'These canvases, which restore the light to the walls of our modern apartments, which enshrine pure colours in rhythmic lines, which share the charm of Oriental rugs, mosaics and tapestries, are not these decorations also?' (Signac, D'Eugène Delacroix au néo-impressionisme, new edn., Paris, 1911, p. 88).
La Corne d'or. Les Minarets and the other paintings constituting his great cycle devoted to Constantinople can thus be seen as the pictorial fulfillment of the principles espoused by him a number of years earlier.
When Signac visited Constantinople, the Golden Horn was both a commercial and military port and, apparently unable to explore at will, he made sketches under the watchful presence of a police guard. He subsequently used these notational observations, captured in front of the motif, in preparation for his oil paintings - a sketch in Indian ink and wash for La Corne d'or. Les Minarets is housed in a private collection. This practice was consonant with the one adopted by the artist in the 1890s and it is notable that in the very year he painted La Corne d'or. Les Minarets, Denis observed that
'M. Signac is in full maturity and each year attempts a recapitulation in a major picture. He does not enlarge a sketch but composes a work of the imagination from his studies, compensating for the strictness of his theories with rich romanticism' (Denis, quoted in Ferretti-Bocquillon et. al, op. cit., p. 225).
The famous modernist architect-and painter-Le Corbusier was captivated by the 'rich romanticism' of Signac's work also. When viewing one of Signac's paintings of Constantinople in 1911 he was prompted to exclaim, 'Constantinople! I shall probably not see this city in a more enchanting light than this one magic painting by Signac at the Munich exhibition' (Le Corbusier, quoted in Le Corbusier Before Le Corbusier: Applied Arts, Architecture, Painting, and Photography, 1907-1922, exh. cat., New Haven, 2002, p. 33). Indeed, when Le Corbusier finally saw Constantinople in the flesh, he was disappointed to discover that it was not the shimmering, luminous city of Signac's painting. As Stanisloos von Moos has suggested, the painting Le Corbusier had seen was quite probably the present work, which had been purchased by the German collector the Baron Eberhard von Bodenhausen in February 1908 (ibid., p. 284, fn. 33). (It should be noted that while the Signac catalogue raisonné does not list this exhibition in the painting's history, there is no reference to it with regard to any of Signac's other paintings of Constantinople either).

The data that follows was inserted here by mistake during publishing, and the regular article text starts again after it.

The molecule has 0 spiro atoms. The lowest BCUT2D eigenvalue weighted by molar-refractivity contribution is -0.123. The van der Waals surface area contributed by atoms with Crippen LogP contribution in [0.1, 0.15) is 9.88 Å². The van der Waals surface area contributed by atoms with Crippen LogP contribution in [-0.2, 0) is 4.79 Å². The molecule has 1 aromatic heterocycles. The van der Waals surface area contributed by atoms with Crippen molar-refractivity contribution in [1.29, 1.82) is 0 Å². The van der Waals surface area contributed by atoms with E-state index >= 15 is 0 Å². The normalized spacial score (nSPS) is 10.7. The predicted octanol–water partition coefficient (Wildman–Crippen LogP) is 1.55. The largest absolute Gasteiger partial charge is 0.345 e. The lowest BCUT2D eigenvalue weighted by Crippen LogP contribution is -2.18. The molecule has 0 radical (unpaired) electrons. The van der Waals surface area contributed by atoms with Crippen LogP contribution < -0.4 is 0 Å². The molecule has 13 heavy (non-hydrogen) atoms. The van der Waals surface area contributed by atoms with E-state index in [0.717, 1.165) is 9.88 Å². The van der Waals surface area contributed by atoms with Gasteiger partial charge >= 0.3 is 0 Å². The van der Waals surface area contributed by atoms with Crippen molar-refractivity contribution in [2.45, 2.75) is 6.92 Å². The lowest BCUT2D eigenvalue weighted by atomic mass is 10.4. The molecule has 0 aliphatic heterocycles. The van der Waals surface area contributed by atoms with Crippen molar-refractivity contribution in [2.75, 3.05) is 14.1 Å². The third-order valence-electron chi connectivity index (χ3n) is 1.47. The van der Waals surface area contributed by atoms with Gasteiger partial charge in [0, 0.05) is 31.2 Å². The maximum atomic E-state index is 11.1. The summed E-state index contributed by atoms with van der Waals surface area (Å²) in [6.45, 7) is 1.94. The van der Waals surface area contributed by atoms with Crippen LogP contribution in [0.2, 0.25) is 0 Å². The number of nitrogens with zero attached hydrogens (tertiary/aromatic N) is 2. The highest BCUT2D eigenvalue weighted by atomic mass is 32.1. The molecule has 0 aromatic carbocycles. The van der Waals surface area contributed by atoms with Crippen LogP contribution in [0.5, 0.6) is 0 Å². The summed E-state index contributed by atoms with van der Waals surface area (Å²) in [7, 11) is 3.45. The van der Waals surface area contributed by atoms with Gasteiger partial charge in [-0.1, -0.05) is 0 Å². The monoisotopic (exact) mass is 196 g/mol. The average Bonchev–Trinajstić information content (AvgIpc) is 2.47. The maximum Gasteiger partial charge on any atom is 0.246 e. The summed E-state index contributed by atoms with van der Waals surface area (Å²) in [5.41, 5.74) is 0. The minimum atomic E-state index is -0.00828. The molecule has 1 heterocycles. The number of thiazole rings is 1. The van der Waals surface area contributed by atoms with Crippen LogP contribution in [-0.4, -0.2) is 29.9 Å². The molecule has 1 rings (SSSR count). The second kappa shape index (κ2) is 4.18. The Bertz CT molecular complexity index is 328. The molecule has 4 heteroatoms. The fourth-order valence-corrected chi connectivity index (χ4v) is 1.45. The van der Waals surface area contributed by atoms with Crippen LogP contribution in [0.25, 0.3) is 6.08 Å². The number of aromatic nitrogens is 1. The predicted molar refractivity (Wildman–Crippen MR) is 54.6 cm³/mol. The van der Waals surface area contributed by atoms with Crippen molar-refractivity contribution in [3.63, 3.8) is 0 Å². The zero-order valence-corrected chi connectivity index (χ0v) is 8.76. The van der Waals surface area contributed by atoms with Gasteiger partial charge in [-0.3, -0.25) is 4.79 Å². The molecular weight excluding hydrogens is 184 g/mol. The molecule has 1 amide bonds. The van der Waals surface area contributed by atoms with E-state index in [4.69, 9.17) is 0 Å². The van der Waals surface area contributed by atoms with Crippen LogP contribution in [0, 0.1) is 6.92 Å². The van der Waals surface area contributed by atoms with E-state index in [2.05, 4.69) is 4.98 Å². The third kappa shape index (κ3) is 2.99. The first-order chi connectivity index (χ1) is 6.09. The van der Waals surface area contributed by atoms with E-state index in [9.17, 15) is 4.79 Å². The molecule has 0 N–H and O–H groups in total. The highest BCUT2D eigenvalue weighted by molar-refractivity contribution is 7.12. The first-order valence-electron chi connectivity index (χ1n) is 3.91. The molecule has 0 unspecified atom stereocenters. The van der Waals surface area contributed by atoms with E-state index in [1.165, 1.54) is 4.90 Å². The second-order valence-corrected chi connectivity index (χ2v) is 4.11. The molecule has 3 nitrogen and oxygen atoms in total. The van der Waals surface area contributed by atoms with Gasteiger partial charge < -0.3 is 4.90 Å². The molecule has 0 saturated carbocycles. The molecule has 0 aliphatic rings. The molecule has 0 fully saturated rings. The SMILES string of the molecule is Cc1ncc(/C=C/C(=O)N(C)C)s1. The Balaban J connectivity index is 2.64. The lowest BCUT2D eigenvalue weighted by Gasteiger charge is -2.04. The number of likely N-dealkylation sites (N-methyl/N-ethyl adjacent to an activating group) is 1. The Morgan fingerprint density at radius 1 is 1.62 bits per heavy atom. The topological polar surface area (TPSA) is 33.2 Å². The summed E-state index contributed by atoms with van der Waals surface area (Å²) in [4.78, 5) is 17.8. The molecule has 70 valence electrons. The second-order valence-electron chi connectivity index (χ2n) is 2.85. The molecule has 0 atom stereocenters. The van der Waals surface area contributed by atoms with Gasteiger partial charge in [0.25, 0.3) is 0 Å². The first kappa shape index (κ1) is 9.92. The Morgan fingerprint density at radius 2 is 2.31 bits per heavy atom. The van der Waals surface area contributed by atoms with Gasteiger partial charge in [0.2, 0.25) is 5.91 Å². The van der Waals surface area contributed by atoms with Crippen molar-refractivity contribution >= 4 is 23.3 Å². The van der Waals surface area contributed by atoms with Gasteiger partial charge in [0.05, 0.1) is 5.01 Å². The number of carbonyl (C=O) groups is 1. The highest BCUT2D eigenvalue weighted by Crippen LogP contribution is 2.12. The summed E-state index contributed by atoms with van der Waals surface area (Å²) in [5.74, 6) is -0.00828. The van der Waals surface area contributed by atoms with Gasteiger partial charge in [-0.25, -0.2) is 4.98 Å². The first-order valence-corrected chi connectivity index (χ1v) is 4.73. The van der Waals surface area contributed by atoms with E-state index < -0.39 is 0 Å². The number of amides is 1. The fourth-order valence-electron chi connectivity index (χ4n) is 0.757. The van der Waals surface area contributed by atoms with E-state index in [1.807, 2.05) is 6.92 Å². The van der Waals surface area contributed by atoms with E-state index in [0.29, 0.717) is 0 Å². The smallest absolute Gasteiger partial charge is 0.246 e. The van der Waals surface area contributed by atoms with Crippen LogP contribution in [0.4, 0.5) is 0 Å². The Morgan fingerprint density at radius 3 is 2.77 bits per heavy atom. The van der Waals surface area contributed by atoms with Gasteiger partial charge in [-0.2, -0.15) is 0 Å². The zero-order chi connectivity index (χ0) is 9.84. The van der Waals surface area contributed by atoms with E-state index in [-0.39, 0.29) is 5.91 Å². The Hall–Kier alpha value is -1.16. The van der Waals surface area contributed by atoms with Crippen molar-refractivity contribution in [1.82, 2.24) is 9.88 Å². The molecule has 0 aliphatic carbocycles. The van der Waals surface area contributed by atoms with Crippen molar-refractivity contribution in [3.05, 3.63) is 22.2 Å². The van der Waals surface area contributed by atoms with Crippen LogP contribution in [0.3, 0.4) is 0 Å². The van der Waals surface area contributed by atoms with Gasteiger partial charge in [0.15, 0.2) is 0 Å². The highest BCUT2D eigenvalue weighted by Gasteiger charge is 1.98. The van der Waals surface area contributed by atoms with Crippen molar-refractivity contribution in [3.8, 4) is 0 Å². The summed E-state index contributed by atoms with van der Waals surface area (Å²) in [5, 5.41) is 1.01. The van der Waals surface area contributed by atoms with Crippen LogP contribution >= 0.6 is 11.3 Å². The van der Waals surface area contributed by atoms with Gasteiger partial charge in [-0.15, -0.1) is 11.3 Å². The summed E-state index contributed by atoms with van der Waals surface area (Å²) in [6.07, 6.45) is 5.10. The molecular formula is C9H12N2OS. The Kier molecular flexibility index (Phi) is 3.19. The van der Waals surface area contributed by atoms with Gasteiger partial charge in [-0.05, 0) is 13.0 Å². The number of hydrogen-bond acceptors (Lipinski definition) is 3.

Von Bodenhausen was an eminent art historian, lawyer and industrialist who had been introduced to Signac's works through his friendship with the Belgian painter and architect Henry van de Velde. Von Bodenhausen established an outstanding collection of twelve paintings by Signac, two of which were his views of Constantinople. He was also co-founder and chairman of Pan, the company which published the literary magazine of the same name. It was in Pan magazine that large excerpts of Signac's D'Eugène Delacroix au néo-impressionisme first appeared in Germany and Von Bodenhausen was subsequently to publish the first German edition of this text in 1903. Upon hearing of von Bodenhausen's death, Signac wrote that 'he had been kind to me', which indicates the importance of both his patronage and the role he had played in disseminating Signac's writings (Signac, quoted in F. Cachin, Signac: Catalogue raisonné de l'oeuvre peint, Paris, 2000, p. 386). La Corne d'or. Les Minarets is a stunningly luminescent work from an important series and its particularly strong and distinguished provenance is a testament to this work's exceptional quality.